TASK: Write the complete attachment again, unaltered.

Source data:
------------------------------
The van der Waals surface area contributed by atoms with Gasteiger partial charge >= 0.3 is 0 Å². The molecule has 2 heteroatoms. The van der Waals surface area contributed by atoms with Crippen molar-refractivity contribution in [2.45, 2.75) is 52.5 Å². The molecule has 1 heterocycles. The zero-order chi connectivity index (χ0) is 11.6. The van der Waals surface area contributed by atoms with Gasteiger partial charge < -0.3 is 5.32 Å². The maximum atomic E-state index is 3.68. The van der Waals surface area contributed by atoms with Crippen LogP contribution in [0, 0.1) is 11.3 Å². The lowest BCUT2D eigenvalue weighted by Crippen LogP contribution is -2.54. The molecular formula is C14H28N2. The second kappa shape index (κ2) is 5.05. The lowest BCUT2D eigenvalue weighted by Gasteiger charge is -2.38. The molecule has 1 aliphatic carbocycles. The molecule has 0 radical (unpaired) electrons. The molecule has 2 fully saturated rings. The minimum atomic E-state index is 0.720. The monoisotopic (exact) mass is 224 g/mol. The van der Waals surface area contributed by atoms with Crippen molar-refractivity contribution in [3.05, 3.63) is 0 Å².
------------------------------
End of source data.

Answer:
The van der Waals surface area contributed by atoms with Gasteiger partial charge >= 0.3 is 0 Å². The molecule has 2 heteroatoms. The van der Waals surface area contributed by atoms with Crippen molar-refractivity contribution in [2.45, 2.75) is 52.5 Å². The molecule has 1 heterocycles. The zero-order chi connectivity index (χ0) is 11.6. The van der Waals surface area contributed by atoms with Gasteiger partial charge < -0.3 is 5.32 Å². The maximum atomic E-state index is 3.68. The van der Waals surface area contributed by atoms with Crippen LogP contribution in [0, 0.1) is 11.3 Å². The lowest BCUT2D eigenvalue weighted by Crippen LogP contribution is -2.54. The molecular formula is C14H28N2. The second kappa shape index (κ2) is 5.05. The lowest BCUT2D eigenvalue weighted by Gasteiger charge is -2.38. The molecule has 1 aliphatic carbocycles. The molecule has 0 radical (unpaired) electrons. The molecule has 2 fully saturated rings. The minimum atomic E-state index is 0.720. The monoisotopic (exact) mass is 224 g/mol. The van der Waals surface area contributed by atoms with Crippen molar-refractivity contribution in [3.05, 3.63) is 0 Å².